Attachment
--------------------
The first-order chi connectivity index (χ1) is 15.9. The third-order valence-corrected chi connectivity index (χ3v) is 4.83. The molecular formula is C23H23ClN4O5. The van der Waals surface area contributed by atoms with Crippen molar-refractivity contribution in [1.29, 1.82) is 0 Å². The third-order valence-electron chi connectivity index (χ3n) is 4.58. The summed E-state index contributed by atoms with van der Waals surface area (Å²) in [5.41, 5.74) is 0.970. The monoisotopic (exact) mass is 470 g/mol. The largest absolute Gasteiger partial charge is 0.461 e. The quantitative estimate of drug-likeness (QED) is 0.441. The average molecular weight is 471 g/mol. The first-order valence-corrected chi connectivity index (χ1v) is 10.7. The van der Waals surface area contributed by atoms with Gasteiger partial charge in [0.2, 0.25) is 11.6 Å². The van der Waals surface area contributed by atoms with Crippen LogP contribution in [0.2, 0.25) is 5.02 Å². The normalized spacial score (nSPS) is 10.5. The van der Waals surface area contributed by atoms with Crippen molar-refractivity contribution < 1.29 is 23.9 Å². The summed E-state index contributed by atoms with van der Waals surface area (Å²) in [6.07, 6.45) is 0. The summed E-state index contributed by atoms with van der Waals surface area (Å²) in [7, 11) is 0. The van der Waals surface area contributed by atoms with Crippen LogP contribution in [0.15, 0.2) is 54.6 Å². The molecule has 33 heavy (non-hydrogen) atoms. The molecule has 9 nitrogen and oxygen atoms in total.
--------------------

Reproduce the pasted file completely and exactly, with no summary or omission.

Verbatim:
The first-order chi connectivity index (χ1) is 15.9. The third-order valence-corrected chi connectivity index (χ3v) is 4.83. The molecular formula is C23H23ClN4O5. The van der Waals surface area contributed by atoms with Crippen molar-refractivity contribution in [1.29, 1.82) is 0 Å². The third-order valence-electron chi connectivity index (χ3n) is 4.58. The summed E-state index contributed by atoms with van der Waals surface area (Å²) in [5.41, 5.74) is 0.970. The monoisotopic (exact) mass is 470 g/mol. The largest absolute Gasteiger partial charge is 0.461 e. The quantitative estimate of drug-likeness (QED) is 0.441. The average molecular weight is 471 g/mol. The first-order valence-corrected chi connectivity index (χ1v) is 10.7. The van der Waals surface area contributed by atoms with Gasteiger partial charge in [0.2, 0.25) is 11.6 Å². The van der Waals surface area contributed by atoms with Crippen LogP contribution in [0.2, 0.25) is 5.02 Å². The normalized spacial score (nSPS) is 10.5. The van der Waals surface area contributed by atoms with Crippen molar-refractivity contribution < 1.29 is 23.9 Å². The summed E-state index contributed by atoms with van der Waals surface area (Å²) in [6.07, 6.45) is 0. The summed E-state index contributed by atoms with van der Waals surface area (Å²) in [7, 11) is 0. The van der Waals surface area contributed by atoms with Crippen LogP contribution in [0.15, 0.2) is 54.6 Å². The molecule has 33 heavy (non-hydrogen) atoms. The molecule has 9 nitrogen and oxygen atoms in total.